Mark Jaquez, Living with Epidermolysis Bullosa: a Rare Patient Story

By Danielle Bradshaw from In The Cloud Copy

19-year-old Marky Jaquez’s feet have never touched the ground because the sensitive skin of his soles would tear away. As such, he has been wheelchair-bound his entire life. The young man from Wichita, Kansas, can’t make physical contact with others or wear clothing because the slightest amount of friction will result in his skin peeling off. To reduce the chances of this happening, Marky wears bandages across his entire body as a means of protection. The reason behind his weakened skin is a condition called recessive dystrophic epidermolysis bullosa.

What is Epidermolysis Bullosa?

At its core, epidermolysis bullosa is a collection of rare diseases that result in a person suffering from fragile, blistering skin. There are three main types of epidermolysis bullosa, but the type that Marky has, recessive dystrophic, means that his variation was inherited via recessive traits from both of his parents and that it is the result of a defect in the gene that helps to produce a kind of collagen that gives human skin its durability and strength. The lack of this collagen can also result in the skin’s layers joining together improperly.

The general complications caused by epidermolysis bullosa are:

  • Easily contracting infections due to blistering skin
  • Fusion of fingers and abnormal joints (this can affect the functionality of elbows, fingers, and knees)
  • Issues with nutritional intake due to painful blisters in the mouth
  • Constipation which can be caused by painful blisters in the anal region or insufficient liquids
  • Potential for developing skin cancer
  • Death from loss of bodily fluids from constant blistering as well as complications from being unable to properly eat or breathe.

Marky’s Story

Marky is actually the youngest of a trio of kids; his eldest brother, Michael is 24 and there was the second oldest, Carlos, who tragically passed away due to his bout with epidermolysis bullosa in 2015 at age 14. Their mother, Melissa, was told by doctors that it was suspected that both she and their father, (from whom she is currently separated) carried the mutation that causes the disease.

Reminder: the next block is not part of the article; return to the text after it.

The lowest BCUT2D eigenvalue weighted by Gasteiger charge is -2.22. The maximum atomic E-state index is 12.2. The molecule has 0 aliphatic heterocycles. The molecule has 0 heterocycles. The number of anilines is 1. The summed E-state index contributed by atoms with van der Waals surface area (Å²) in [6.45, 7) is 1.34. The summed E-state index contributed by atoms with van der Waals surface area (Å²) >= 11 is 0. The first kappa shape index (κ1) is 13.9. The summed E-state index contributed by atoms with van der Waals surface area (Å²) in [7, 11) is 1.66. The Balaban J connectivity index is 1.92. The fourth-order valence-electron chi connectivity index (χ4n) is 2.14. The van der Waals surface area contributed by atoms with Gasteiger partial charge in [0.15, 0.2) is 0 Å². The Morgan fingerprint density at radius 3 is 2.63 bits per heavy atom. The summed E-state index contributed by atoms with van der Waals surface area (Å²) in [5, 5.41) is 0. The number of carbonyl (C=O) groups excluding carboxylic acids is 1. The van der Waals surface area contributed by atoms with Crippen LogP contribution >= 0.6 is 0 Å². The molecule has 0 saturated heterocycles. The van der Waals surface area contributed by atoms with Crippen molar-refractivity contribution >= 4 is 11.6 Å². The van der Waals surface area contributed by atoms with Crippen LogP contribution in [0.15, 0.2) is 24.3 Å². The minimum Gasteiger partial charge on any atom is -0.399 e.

While neither Melissa nor her children’s father are actually affected, their chances of giving birth to a child with the illness were around 25%. Doctors warned that Marky was not likely to live past 11, but he totally defied those odds and is now looking forward to celebrating his 20th birthday later this year.

A Little Perspective from Melissa Jaquez

By the time Carlos was born, Melissa said that while she understood the risks of having a child, she was also told that her chances of a second child having epidermolysis bullosa were under 1%.

She said that Carlos’s death was caused by heart failure brought on by the genetic disorder; his body was working so hard to repair itself that the strain eventually left its mark. She says Carlos’ condition was more progressive than Marky’s, and as his body shut down, he was unable to breathe without assistance.

Marky’s epidermolysis bullosa was especially severe and as a result, he was born without skin on certain areas of his body as it was rubbed off during childbirth. From the time Marky was little, his mother had to spend three hours each day cleaning wounds and wrapping him in bandages. Melissa has said that her son’s condition has made both motherhood and building a normal relationship with him difficult.

She says that because of how fragile his skin is that they can’t just hang out and have fun like other mothers and sons can. Instead, she has to spend hours soaking his skin to soothe his wounds, redoing his bandages, and giving him pain medication, which makes her feel a great deal of anxiety and guilt.

What the Future Holds for Marky

Although there is no cure for the disorder, Melissa is hopeful that her son will survive for many more years to come. Marky was chosen to take part in an experimental treatment that will take place at Stamford Hospital in Connecticut. The procedure involves the creation of genetically modified stem cells which are meant to slow the disease’s progression.

Melissa says that Marky has always been incredibly happy and has never let his condition get in the way of living life. She says that her son is an incredible person and that he makes her very proud.

Learn more about Marky’s story here.


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